Posted By : Threeland Travel / Hanoi-Travel Tips
Dated back 1000 years ago, Vietnam’s capital is the place of fascinatingly rich culture and history, with the hundreds years old winding and rambling old quarter. However, what you will be able to see in Hanoi today is the intriguing past delightfully blended with the bustling modern life. While the witnesses of history, namely Long Bien Bridge, Hanoi Opera House, Hoa Lo Prison, Temple of Literature, pagodas, museums, or Ho Chi Minh Mausoleum are still there to tell you the stories of the past; the draw of new and modern Hanoi is no less inviting, with modern café, fine restaurants, and many contemporary art galleries. Whether you visit the city within a day or stay for some nights, Hanoi always has many things to satiate your thirst of cultural exploration. Below we recommend top 8 things for you to make the most of your time in this charming capital.
Pay a visit to Ho Chi Minh Mausoleum
Ho Chi Minh is the very first president of The Socialist Republic of Vietnam who tirelessly fought for the country’s independence. Vietnamese people lovingly call him “Uncle Ho” because of his approachable personality and modest lifestyle which truly represents his people. Ho Chi Minh president passed away in 1969, and in 1973 a mausoleum was built to preserve his body so that the next generations could pay him a visit. It took 2 years until the building opened for public in 1975. Paying a visit to Ho Chi Minh president is one of must-do things for many foreign visitors due to his international reputation. If you want to dig deeper in Ho Chi Minh’s legacy, you should not miss the simple yet elegant Stilt House – once the president’s residence, overlooking a peaceful garden; and Ho Chi Minh Museum where exhibits thousands of documents, artifacts, and artworks relating to the revolutionary life and career of this exceptional leader. All those attractions are located inside the Ho Chi Minh Complex.
Ho Chi Minh Mausoleum opens in the morning of Tuesday, Wednesday, Thursday from 7.30am – 10.30am and in the morning of Saturday and Sunday from 7.30am – 11am. No entrance fee is applied. However, if you wish to visit the Stilt House or Ho Chi Minh Museum, prepare to pay a small cash of 40,000VND (around 2USD) for each attraction.
The Mausoleum is situated at No.2 Hung Vuong street, just behind the Ba Dinh Square. It is 4km away from the old quarter, which only takes 10-minute drive. Walking from the old quarter is also an exciting way to reach the mausoleum, as you will have a chance to watch the everyday life of locals on the sides of the streets, and will also pass by several other attractions along the away such as Hanoi Flag Tower or the used-to-be residence of the late General Vo Nguyen Giap.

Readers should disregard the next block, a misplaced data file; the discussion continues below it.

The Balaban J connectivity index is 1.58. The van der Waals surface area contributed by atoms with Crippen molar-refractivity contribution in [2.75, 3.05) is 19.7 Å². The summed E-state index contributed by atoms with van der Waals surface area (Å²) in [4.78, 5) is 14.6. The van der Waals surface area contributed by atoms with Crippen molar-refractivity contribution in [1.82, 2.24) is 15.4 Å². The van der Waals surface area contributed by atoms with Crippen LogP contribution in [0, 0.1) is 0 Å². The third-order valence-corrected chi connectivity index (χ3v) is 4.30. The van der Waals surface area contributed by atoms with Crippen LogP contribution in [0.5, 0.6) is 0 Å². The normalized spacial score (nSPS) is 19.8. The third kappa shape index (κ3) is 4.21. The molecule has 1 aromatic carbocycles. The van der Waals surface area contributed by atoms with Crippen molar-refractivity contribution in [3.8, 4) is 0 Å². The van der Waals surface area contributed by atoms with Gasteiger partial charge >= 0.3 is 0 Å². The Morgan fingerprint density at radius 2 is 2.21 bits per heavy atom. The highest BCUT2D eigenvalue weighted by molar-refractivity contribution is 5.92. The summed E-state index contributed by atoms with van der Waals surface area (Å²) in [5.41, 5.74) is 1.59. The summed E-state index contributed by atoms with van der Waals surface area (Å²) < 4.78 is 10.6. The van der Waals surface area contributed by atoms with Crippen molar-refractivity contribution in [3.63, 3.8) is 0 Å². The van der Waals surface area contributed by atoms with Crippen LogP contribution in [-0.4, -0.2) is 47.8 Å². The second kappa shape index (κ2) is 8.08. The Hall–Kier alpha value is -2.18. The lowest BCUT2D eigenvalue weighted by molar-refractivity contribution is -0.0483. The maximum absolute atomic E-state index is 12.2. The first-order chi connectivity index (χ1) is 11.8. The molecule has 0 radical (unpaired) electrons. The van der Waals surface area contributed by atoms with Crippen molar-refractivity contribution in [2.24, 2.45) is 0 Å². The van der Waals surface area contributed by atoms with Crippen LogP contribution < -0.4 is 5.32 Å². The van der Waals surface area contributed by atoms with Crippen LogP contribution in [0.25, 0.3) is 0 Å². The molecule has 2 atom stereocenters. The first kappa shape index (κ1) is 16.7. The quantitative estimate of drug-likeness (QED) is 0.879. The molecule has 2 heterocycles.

Long queue of tourists and locals to visit Ho Chi Minh's mausoleum
Discover Temple of Literature – the first imperial college of Vietnam
Temple of Literature, locally known as Van Mieu – Quoc Tu Giam – is one of the most popular tourist sites as the temple dedicated to Confucius and hosted the very first imperial college in Vietnam’s history. Rooted as the noble place for education, the Temple of Literature is today also a worshipping place for Vietnamese people especially young students who visit and pray for their success in exams or study in general. Besides the historical value, Temple of Literature is also regarded as the architectural jewels of the capital city. The temple is a large complex of stone steles which recorded the names and birthplaces of exceptional scholars who were awarded doctorates, a lake, interior courtyards, and worshipping houses of the world-known Confucius, Chu Van An – the greatest teacher in Vietnam’s history, and the kings who made significant contribution to the temple establishment and development.
The complex is situated at No. 58 Quoc Tu Giam street, over 2km (8-minute drive) from the old quarter. If your hotel is at the city center, you can conveniently take a taxi with relatively cheap fare to get to the temple.
The temple opens everyday from 7.30am to 5.30pm in summer and from 8am to 5.30pm in winter. Entrance fee costs very little at 30,000VND (roughly 1.5 USD).
Temple of Literature - the pride of Vietnam's education history
Join the locals at Hoan Kiem Lake
Hoan Kiem lake rests at the heart of Hanoi that embodies the soul of the city. This place always fills with locals socializing in many different ways. But the lake seems to be busiest in the early morning, with aerobic classes, runners and joggers, badminton players, or ballroom dancers. This truly represents the local life of Hanoians. You are highly recommended to try walking up early for one day to join the locals at the lake, or just simply strolling by and taking some instagrammable pictures. When the night comes, especially in the weekends when the roads around the lake are transformed into walking streets, local people enjoy gathering there as well for night markets, ballroom dancing clubs or friends and lovers taking a stroll and and sharing the stories with each other while enjoying the evening air. If you stay overnight in Hanoi over the weekend, do not forget to visit the lake after dusk.
Hoan Kiem Lake in the morning is filled with locals doing morning exercises
Explore Hanoi’s unique coffee culture